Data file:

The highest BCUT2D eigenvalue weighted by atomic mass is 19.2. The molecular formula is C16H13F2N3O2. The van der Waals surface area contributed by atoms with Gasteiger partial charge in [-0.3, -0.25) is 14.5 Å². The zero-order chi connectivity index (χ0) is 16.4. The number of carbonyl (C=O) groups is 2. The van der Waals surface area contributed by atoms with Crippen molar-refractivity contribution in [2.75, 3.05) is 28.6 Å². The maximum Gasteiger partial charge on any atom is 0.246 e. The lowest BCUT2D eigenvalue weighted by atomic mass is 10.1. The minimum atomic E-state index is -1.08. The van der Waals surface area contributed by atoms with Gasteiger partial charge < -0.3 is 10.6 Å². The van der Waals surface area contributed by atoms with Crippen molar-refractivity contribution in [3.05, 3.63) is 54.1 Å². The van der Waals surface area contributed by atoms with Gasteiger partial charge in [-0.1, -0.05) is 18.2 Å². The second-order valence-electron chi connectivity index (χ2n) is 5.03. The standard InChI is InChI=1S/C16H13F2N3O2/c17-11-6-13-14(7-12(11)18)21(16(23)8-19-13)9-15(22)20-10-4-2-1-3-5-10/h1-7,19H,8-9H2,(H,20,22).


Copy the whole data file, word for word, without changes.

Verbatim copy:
The highest BCUT2D eigenvalue weighted by atomic mass is 19.2. The molecular formula is C16H13F2N3O2. The van der Waals surface area contributed by atoms with Gasteiger partial charge in [-0.3, -0.25) is 14.5 Å². The zero-order chi connectivity index (χ0) is 16.4. The number of carbonyl (C=O) groups is 2. The van der Waals surface area contributed by atoms with Crippen molar-refractivity contribution in [2.75, 3.05) is 28.6 Å². The maximum Gasteiger partial charge on any atom is 0.246 e. The lowest BCUT2D eigenvalue weighted by atomic mass is 10.1. The minimum atomic E-state index is -1.08. The van der Waals surface area contributed by atoms with Gasteiger partial charge < -0.3 is 10.6 Å². The van der Waals surface area contributed by atoms with Crippen molar-refractivity contribution in [3.05, 3.63) is 54.1 Å². The van der Waals surface area contributed by atoms with Gasteiger partial charge in [-0.1, -0.05) is 18.2 Å². The second-order valence-electron chi connectivity index (χ2n) is 5.03. The standard InChI is InChI=1S/C16H13F2N3O2/c17-11-6-13-14(7-12(11)18)21(16(23)8-19-13)9-15(22)20-10-4-2-1-3-5-10/h1-7,19H,8-9H2,(H,20,22).